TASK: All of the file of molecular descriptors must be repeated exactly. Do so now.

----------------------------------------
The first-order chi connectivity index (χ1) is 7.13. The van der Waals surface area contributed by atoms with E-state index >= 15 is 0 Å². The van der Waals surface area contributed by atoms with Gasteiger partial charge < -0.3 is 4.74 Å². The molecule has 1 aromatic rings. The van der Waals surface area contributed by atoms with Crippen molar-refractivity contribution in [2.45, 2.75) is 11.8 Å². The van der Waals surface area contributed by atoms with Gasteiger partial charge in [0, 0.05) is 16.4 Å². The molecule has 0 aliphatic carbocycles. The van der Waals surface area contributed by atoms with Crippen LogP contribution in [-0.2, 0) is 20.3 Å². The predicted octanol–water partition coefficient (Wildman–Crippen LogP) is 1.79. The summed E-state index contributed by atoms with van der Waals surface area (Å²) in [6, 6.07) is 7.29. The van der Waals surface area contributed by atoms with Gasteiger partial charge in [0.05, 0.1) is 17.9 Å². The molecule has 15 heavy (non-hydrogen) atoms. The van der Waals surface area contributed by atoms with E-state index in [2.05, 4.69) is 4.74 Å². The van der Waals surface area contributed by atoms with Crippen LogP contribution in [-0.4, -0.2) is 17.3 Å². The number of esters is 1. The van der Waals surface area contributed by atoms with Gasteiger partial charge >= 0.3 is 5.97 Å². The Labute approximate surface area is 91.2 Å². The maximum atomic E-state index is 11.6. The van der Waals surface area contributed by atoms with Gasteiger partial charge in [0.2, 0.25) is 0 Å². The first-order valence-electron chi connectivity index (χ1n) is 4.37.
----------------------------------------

The first-order chi connectivity index (χ1) is 7.13. The van der Waals surface area contributed by atoms with E-state index >= 15 is 0 Å². The van der Waals surface area contributed by atoms with Gasteiger partial charge < -0.3 is 4.74 Å². The molecule has 1 aromatic rings. The van der Waals surface area contributed by atoms with Crippen molar-refractivity contribution in [2.45, 2.75) is 11.8 Å². The van der Waals surface area contributed by atoms with Gasteiger partial charge in [0, 0.05) is 16.4 Å². The molecule has 0 aliphatic carbocycles. The van der Waals surface area contributed by atoms with Crippen LogP contribution in [-0.2, 0) is 20.3 Å². The predicted octanol–water partition coefficient (Wildman–Crippen LogP) is 1.79. The summed E-state index contributed by atoms with van der Waals surface area (Å²) in [6, 6.07) is 7.29. The van der Waals surface area contributed by atoms with Gasteiger partial charge in [0.05, 0.1) is 17.9 Å². The molecule has 15 heavy (non-hydrogen) atoms. The van der Waals surface area contributed by atoms with E-state index in [2.05, 4.69) is 4.74 Å². The van der Waals surface area contributed by atoms with Crippen LogP contribution in [-0.4, -0.2) is 17.3 Å². The number of esters is 1. The van der Waals surface area contributed by atoms with Gasteiger partial charge >= 0.3 is 5.97 Å². The Labute approximate surface area is 91.2 Å². The maximum atomic E-state index is 11.6. The van der Waals surface area contributed by atoms with Gasteiger partial charge in [0.2, 0.25) is 0 Å². The first-order valence-electron chi connectivity index (χ1n) is 4.37.